Science finds that maca prevents Alzheimer’s, a neurodegenerative disease that causes loss of memory and memories, among other consequences. Maca, originally from the Peruvian Andes, is a valuable plant for health.
Considered a sacred food by the Incas, today maca is a superfood because of its high content of essential nutrients for the body (vitamins, minerals, amino acids, antioxidants …). An ally of the first order for the health that adds to its properties plus one, and as important as helping to delay the symptoms of diseases like Alzheimer’s.
Maca for Alzheimer’s
The research on the benefits of maca for Alzheimer’s is a result of the interest shown investigate the effects of medicinal plants in neurological diseases. This interest led a group of researchers from the Universidad Peruana Cayetano Heredia (UPCH) to travel the country in search of foods that, for generations, have been used as a therapeutic and preventive remedy for diseases. And if there was one that stood above the others was the gurney.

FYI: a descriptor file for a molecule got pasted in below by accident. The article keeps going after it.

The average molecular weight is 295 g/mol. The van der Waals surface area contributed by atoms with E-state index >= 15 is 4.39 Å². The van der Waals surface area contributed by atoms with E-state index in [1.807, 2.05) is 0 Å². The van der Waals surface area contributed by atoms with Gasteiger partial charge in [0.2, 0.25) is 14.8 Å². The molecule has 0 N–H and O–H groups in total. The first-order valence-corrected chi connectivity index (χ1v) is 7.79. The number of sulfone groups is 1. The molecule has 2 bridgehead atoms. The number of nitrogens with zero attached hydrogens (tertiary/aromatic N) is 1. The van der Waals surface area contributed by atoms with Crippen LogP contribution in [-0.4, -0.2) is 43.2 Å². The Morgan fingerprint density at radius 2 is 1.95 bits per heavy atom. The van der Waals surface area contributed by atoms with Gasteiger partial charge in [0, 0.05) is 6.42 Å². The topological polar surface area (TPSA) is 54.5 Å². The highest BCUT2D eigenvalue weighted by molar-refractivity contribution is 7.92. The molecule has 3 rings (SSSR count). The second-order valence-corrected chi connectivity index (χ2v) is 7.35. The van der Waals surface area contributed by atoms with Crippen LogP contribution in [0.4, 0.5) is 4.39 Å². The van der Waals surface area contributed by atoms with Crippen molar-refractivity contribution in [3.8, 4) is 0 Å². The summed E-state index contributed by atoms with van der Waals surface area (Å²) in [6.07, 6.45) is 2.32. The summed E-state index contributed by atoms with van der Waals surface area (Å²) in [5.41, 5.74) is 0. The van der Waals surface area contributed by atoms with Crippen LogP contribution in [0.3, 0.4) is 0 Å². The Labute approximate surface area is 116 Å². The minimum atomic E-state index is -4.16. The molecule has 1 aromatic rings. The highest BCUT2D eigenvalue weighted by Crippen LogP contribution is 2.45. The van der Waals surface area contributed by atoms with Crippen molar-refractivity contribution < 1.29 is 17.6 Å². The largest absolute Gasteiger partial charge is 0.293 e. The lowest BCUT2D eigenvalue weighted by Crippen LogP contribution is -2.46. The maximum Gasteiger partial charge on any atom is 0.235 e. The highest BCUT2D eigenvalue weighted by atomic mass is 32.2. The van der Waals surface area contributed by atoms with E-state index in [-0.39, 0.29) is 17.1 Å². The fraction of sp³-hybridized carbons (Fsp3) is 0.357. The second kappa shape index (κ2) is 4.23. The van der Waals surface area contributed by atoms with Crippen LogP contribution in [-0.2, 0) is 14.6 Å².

Thus began an exhaustive investigation to verify that maca improves memory and prevents Alzheimer’s, and the results have been published in Toxicology Mechanisms and Methods.
Research on maca
To scientifically confirm the benefits of maca to delay memory loss and learning ability, the researchers divided the laboratory rats into three groups, inoculation of a disease (Alzheimer’s or Parkinson’s) into the first; a set of molecules of maca to the second and, to the third group, both things. During the duration of the trial, neurological, histological and behavioral studies were performed.
After more than thirty tests with different molecular groups, the expected news came: one of the laboratory rats of the group to which the disease was inoculated and the group of maca molecules that were to act as a protective agent did not develop symptoms. A year later the investigators ratified their conclusions. Maca is a neuroprotective that reduces neuronal damage caused by two disorders such as Alzheimer’s and Parkinson’s. The next step is the clinical phase, i.e., to verify the results in humans.